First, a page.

Why a Flat Organizational Structure will Fail as You Grow is an insightful and thought-provoking study from Lighthouse, a software tool for managers. Keeping in mind when considering any decision that someone else — somewhere before — solved the same issue. From my personal workflow, to team processes and habits, all the up to key decisions on company structure.
There are a few advantages and many disadvantages to a flat organizational structure as you grow. We share how growth breaks a flat organizational structure
…if you think it’s a good use of your time to try to innovate in employee on-boarding, performance feedback, quarterly reviews, promotions or weekly all hands meetings, you are mistaken at best and destroying your company at worst.
Call ten friends who work at great companies and crowd source the best practices. These best practices are widely understood and broadly implemented, and the differences are minimal or arguably irrelevant.
What makes a company or product unique? What makes it exceptional? Even though we should continually seek to improve, a strong legacy most likely won’t come from rethinking the 1-1 check-in chat, how we process payroll, or even our technical toolkit.
By modeling organizational excellence on what is already known to work everywhere else we can focus our creativity and innovation on improving the product experiences that help our customers succeed.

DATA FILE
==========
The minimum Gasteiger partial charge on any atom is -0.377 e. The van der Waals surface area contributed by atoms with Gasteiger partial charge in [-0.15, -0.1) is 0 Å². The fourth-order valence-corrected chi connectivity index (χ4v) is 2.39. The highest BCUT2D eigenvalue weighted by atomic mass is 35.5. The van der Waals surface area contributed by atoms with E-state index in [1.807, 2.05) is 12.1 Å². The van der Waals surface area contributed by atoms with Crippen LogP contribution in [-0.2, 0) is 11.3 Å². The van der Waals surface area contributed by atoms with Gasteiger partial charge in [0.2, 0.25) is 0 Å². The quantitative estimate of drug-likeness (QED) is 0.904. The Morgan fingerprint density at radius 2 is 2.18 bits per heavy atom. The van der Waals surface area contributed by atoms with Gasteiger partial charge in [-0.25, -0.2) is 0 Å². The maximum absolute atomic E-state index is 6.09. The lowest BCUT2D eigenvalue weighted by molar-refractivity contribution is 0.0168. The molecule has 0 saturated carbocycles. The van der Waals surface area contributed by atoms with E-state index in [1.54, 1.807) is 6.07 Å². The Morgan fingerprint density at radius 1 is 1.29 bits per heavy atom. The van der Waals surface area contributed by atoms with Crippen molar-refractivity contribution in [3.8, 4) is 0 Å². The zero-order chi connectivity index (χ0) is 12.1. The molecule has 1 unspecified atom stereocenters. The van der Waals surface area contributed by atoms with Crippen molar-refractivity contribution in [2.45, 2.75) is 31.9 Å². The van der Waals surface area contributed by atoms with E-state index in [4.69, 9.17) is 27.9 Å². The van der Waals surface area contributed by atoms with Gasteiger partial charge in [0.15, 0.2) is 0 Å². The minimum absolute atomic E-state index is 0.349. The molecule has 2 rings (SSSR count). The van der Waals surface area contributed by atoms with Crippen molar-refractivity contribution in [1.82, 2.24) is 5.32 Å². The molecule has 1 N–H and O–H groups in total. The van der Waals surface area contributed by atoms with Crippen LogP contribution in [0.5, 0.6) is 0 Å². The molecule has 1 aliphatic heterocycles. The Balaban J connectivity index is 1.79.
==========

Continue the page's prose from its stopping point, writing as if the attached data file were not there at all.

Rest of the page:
Note: My colleague Cate points out that the origins of most technology company practices are outlined in Andy Grove’s classic book High Output Management (1983), describing how to build and run a company.
Inclusive and diverse teams make better, stronger teams — and these teams make better decisions. Because our work and thought patterns are influenced by our background and biases, working with a diverse group means not only fresh, new ideas, but we also counterbalance the tendency to design for people just like ourselves. A higher standard.
And that is why representation matters, not just to those who are represented, but to all of us. Because it expands our sense of what’s possible, and what we have reason to expect. —Cate Huston
For maximum learning and a broader perspective, not limiting yourself to your immediate team or company; seeking out a wide variety of inputs from mentors, coaches, and other advisors.